'‘I'M MUCH TAMER THAN MOM''
Filmfare|October 2020
'‘I'M MUCH TAMER THAN MOM''
YOUNG ALAYA FURNITUREWALA HAS INHERITED THE SASS FROM THE WOMEN IN HER LIFE. EXCERPTS FROM AN INTIMATE CHAT WITH JITESH PILLAAI
JITESH PILLAAI

Her gene pool is dramatic. Her grandmother, actor-danseuse Protima Bedi, grabbed headlines when she dropped the garb of convention in the flower-power ’70s. Her mother, actor-host Pooja Bedi too was all about stark candour unlike her plasticine contemporaries. It’s not a surprise then that Alaya Furniturewala too chose to play out her dreams, her way. Her unconventional debut in Jawaani Jaaneman – where she played an unwed mother in search of her father – didn’t fetch a single bad review, so convincing was her act. Being part of a family that’s been free and fluid, Alaya F understood early that relationships are nurtured more with freedom than force. And that being a parent doesn’t entail a renunciation of personal pursuits. In a no-holds-barred interview, she shares how she’s enjoying this trip of finding her bearings both as an actor and a person…

WHAT WAS YOUR ROUTINE LIKE DURING THE LOCKDOWN?

It remained the same. Even now, I wake up around 10.30 am. I take a shower. I have breakfast. Then I draw a bit and chill. After that I go in to do video meetings and interviews. I have lunch. Around the sunset hour, the light is good. That’s when I shoot my social media content. After that, I read books. I’ve begun learning Photoshop. I’ve gone back to editing software, something I was learning at New York University (NYU). I read scripts too. (Smiles) Thankfully, people still remember who I am.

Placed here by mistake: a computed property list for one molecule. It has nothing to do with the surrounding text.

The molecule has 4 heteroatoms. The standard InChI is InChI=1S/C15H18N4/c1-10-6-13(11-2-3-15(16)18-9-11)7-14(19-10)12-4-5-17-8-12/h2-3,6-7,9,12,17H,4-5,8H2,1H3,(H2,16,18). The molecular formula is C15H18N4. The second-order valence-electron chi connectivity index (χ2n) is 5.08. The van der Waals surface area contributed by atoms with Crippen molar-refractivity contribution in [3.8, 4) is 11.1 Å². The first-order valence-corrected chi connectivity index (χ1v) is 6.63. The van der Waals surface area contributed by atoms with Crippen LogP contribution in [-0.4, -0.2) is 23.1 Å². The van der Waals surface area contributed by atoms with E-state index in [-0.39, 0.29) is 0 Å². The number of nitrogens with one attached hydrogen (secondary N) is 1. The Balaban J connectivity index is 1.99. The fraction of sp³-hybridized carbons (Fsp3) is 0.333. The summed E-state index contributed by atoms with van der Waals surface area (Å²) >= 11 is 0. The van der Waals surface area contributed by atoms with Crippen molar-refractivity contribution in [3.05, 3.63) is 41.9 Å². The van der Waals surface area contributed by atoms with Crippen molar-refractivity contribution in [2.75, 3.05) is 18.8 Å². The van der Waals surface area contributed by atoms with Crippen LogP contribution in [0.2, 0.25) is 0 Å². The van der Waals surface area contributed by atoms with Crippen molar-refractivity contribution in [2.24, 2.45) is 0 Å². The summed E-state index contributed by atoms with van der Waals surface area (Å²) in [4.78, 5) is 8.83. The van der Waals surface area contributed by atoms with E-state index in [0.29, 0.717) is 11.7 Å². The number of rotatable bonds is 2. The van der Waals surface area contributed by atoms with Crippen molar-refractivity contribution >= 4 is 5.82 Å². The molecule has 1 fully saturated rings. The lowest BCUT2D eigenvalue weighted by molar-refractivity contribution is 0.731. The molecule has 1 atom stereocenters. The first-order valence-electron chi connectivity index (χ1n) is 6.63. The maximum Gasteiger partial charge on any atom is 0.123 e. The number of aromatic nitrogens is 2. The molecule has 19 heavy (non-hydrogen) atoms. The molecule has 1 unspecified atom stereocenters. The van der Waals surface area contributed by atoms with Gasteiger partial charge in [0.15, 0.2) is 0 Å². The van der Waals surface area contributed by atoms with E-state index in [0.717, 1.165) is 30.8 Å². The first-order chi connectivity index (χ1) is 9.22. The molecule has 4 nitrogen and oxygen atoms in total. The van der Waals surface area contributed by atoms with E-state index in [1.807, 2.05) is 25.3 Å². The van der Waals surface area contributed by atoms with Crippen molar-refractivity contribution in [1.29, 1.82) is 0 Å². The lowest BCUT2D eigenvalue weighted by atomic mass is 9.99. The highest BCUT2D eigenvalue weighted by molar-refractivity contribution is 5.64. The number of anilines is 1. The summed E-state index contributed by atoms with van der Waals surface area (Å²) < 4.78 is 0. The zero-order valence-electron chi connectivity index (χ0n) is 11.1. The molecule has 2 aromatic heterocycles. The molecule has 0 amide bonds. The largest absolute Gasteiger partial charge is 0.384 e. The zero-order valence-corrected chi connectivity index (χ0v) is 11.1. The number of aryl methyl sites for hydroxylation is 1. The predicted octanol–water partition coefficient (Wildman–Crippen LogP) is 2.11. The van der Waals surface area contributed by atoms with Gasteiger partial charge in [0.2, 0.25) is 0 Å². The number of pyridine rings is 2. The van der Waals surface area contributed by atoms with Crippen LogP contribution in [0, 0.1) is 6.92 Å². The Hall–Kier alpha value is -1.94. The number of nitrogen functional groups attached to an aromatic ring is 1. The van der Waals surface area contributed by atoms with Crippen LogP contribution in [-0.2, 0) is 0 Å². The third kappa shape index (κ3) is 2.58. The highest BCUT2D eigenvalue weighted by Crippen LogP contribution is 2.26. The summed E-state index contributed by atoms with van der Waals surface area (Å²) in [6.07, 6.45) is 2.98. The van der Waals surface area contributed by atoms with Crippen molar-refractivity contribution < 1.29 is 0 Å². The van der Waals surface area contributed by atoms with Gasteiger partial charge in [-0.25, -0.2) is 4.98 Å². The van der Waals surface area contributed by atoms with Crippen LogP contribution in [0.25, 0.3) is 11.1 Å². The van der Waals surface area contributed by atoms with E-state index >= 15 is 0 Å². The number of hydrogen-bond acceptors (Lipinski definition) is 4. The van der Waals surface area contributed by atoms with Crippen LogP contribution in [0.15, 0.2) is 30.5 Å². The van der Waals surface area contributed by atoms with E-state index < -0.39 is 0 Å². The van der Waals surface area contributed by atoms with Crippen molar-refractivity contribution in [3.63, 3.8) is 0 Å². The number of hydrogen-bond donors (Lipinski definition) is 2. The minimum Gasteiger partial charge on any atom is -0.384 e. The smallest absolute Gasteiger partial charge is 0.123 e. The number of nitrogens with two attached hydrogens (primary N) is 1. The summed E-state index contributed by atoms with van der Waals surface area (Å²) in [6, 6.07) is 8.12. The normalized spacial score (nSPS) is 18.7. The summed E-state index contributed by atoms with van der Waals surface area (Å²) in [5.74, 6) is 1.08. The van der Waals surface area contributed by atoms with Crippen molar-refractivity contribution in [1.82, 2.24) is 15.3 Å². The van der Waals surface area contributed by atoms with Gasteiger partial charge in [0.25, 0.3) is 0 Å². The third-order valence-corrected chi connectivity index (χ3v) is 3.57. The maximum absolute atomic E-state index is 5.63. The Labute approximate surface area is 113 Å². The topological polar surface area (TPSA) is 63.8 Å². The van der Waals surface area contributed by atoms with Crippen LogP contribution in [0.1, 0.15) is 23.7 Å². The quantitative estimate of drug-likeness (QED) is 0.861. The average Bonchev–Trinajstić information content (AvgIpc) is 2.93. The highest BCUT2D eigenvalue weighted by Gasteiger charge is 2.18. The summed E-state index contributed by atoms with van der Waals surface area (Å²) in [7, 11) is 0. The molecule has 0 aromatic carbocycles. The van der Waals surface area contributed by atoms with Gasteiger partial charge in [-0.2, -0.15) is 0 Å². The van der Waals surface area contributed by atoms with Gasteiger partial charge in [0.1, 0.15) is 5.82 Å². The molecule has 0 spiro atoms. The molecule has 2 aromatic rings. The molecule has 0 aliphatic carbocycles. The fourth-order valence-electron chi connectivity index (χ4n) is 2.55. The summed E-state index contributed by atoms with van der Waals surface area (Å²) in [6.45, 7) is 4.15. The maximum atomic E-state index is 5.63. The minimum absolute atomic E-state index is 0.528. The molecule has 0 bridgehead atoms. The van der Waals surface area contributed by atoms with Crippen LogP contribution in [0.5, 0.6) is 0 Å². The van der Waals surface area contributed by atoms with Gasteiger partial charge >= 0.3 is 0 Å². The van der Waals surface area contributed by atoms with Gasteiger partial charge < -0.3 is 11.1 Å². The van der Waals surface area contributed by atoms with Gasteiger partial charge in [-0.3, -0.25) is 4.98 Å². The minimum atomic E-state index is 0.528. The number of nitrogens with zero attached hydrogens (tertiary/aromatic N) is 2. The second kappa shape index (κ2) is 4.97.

DID YOU TAKE UP COOKING?

Occasionally, I did. I’m good at following a recipe. But I’m not an instinctive cook. (Smiles) I cooked banana bread because everyone was doing it. I made pancakes and pasta. I’m better with sweet stuff then I’m with the savoury things. Everyone likes my protein pancakes. They’re healthy.

TELL US SOMETHING ABOUT YOUR DAYS IN THE NEW YORK UNIVERSITY.

I went to NYU to study filmmaking. That’s when I realised I wanted to act. I dropped out of NYU and went to New York Film Academy (NYFA) to learn acting. I realised I wasn’t terrible at it. My real training started when I returned to Mumbai. I could barely speak Hindi. I grew in an English-speaking household. Now, I curse them for it. I had to get rid of this godawful accent that I’d picked up from America. I couldn’t dance to save my life. I began training in Kathak, hip-hop, Bollywood dance. I also learnt singing, gymnastics, MMA and Pilates.

articleRead

You can read up to 3 premium stories before you subscribe to Magzter GOLD

Log in, if you are already a subscriber

GoldLogo

Get unlimited access to thousands of curated premium stories, newspapers and 5,000+ magazines

READ THE ENTIRE ISSUE

October 2020